Benchmark Disclosures: When performance is compared to a benchmark (e.g., market index like S&P 500), advisers should adequately disclose the inherent limitations in a one-to-one comparison.   “[P]erformance on a benchmark may not reflect the deduction of the fees you pay, which would reduce returns.”[7] Benchmarks should also represent the same market segment as an adviser’s strategy to provide investors the closest comparison.
[1] Investor Bulletin: Performance Claims, United States Securities & Exchange Commission (April 15, 2016)
[2] Id.
[3] Id.
[4] Id.
[5] Investor Bulletin: Performance Claims, United States Securities & Exchange Commission (April 15, 2016)
[6] Id.
[7] Id.

SEC Resource Allocation Hints at Additional Cyber Enforcement Actions

Cybersecurity has been at the top of the United States Securities and Exchange Commission’s (SEC) exam priorities throughout 2015-2016.[1]

As such, the SEC has taken swift action to keep up with an ever growing number of registrants. The Commission has reallocated broker-dealer exam personnel to investment adviser exams in order to boost its current examination rate, which averages around 10% annually.[2] But the SEC hasn’t stopped there. Chairwoman Mary Jo White “has directed staffers to develop recommendations for how the SEC might deputize an outside organization to help with advisor exams.”[3] Third party support will not replace Office of Compliance Inspections and Examinations (OCIE), but rather, provide additional support to the OCIE in their selection of risk-based examinations.[4]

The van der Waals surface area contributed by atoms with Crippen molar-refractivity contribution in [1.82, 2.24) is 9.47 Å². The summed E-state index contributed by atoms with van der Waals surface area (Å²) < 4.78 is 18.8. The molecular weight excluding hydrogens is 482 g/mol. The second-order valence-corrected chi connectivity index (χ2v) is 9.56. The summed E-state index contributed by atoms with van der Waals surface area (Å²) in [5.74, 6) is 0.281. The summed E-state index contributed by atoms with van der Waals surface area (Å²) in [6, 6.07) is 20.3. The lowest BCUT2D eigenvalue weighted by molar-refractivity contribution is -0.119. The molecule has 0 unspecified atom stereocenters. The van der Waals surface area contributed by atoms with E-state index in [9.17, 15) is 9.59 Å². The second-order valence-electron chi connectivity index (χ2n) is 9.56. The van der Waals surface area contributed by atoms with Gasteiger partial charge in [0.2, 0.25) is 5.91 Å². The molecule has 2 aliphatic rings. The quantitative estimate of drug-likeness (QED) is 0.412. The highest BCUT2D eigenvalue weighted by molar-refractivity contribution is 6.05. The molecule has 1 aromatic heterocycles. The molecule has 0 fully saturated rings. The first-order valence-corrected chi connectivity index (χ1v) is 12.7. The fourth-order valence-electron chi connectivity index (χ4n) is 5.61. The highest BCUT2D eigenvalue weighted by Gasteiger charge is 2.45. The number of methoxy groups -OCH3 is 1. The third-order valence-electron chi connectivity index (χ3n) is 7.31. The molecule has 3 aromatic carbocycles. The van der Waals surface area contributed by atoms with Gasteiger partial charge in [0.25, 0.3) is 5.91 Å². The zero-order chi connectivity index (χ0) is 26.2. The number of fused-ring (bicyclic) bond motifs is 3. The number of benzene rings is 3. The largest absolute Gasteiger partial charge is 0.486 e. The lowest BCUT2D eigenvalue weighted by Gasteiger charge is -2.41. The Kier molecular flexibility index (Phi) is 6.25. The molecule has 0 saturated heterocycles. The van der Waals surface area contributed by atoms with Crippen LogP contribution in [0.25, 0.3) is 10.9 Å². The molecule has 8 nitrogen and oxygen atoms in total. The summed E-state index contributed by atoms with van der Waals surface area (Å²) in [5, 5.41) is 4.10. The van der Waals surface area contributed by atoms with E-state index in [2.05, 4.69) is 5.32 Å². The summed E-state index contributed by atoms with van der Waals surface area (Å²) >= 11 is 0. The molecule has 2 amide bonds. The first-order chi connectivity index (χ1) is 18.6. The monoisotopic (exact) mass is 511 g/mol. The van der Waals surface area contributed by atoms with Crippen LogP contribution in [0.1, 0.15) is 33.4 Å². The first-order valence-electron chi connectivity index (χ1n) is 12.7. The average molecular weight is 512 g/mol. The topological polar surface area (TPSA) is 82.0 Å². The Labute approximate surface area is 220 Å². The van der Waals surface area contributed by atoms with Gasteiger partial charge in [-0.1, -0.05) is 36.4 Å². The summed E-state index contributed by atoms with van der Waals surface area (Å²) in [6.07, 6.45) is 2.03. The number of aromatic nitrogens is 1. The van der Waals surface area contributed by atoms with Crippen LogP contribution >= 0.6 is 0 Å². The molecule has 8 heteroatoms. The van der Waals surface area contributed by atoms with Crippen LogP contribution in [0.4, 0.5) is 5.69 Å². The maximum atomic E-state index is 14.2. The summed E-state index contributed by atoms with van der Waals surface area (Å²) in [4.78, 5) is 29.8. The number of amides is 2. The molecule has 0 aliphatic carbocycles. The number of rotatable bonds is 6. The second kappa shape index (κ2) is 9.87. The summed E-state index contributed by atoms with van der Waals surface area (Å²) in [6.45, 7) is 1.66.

Investment advisers should be wary of the SEC’s recent efforts to mobilize examine resources directed towards cybersecurity. Firms should have strong policies designed to safeguard personal client data, supported by regular systems testing. Given the SEC’s mobilization, it’s clear that cybersecurity will continue to be an area of exam focus for quite some time.

[1] SEC Warns More Cyber Enforcement Actions Coming, (April 20,2016)
[2] Id.
[3] Id.
[4] Id.